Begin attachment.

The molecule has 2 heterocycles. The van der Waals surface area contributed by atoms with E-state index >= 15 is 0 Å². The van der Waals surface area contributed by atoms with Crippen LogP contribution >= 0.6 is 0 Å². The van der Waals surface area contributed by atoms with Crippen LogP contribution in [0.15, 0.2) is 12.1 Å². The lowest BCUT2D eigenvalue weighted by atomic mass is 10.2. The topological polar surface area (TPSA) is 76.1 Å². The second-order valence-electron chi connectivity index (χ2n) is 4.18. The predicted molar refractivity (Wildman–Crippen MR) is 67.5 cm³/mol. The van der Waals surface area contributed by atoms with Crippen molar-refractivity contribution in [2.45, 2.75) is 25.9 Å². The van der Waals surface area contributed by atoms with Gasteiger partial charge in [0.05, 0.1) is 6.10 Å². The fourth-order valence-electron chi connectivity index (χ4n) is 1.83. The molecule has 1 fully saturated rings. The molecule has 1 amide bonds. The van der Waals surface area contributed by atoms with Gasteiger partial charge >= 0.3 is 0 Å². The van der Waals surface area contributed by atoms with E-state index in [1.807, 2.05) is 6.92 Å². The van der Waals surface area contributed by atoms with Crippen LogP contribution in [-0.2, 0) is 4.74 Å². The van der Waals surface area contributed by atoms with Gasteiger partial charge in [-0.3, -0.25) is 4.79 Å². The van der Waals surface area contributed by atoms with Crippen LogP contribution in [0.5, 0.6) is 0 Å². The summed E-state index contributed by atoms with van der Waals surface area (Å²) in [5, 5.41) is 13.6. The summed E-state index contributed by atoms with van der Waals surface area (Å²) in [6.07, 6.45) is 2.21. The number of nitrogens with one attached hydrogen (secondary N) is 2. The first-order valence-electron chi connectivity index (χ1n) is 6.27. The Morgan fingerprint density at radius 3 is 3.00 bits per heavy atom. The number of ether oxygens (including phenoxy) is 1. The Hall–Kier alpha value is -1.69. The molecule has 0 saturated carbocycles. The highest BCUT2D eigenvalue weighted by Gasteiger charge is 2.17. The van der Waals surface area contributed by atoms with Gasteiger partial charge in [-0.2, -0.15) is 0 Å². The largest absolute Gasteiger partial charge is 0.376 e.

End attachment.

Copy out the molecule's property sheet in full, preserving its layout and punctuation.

The molecule has 2 heterocycles. The van der Waals surface area contributed by atoms with E-state index >= 15 is 0 Å². The van der Waals surface area contributed by atoms with Crippen LogP contribution >= 0.6 is 0 Å². The van der Waals surface area contributed by atoms with Crippen LogP contribution in [0.15, 0.2) is 12.1 Å². The lowest BCUT2D eigenvalue weighted by atomic mass is 10.2. The topological polar surface area (TPSA) is 76.1 Å². The second-order valence-electron chi connectivity index (χ2n) is 4.18. The predicted molar refractivity (Wildman–Crippen MR) is 67.5 cm³/mol. The van der Waals surface area contributed by atoms with Crippen molar-refractivity contribution in [2.45, 2.75) is 25.9 Å². The van der Waals surface area contributed by atoms with Gasteiger partial charge in [0.05, 0.1) is 6.10 Å². The fourth-order valence-electron chi connectivity index (χ4n) is 1.83. The molecule has 1 fully saturated rings. The molecule has 1 amide bonds. The van der Waals surface area contributed by atoms with Gasteiger partial charge >= 0.3 is 0 Å². The van der Waals surface area contributed by atoms with E-state index in [1.807, 2.05) is 6.92 Å². The van der Waals surface area contributed by atoms with Crippen LogP contribution in [-0.2, 0) is 4.74 Å². The van der Waals surface area contributed by atoms with Gasteiger partial charge in [-0.3, -0.25) is 4.79 Å². The van der Waals surface area contributed by atoms with Crippen LogP contribution in [0.5, 0.6) is 0 Å². The summed E-state index contributed by atoms with van der Waals surface area (Å²) in [5, 5.41) is 13.6. The summed E-state index contributed by atoms with van der Waals surface area (Å²) in [6.07, 6.45) is 2.21. The number of nitrogens with one attached hydrogen (secondary N) is 2. The first-order valence-electron chi connectivity index (χ1n) is 6.27. The Morgan fingerprint density at radius 3 is 3.00 bits per heavy atom. The number of ether oxygens (including phenoxy) is 1. The Hall–Kier alpha value is -1.69. The molecule has 0 saturated carbocycles. The highest BCUT2D eigenvalue weighted by Gasteiger charge is 2.17. The van der Waals surface area contributed by atoms with Gasteiger partial charge in [-0.2, -0.15) is 0 Å². The largest absolute Gasteiger partial charge is 0.376 e.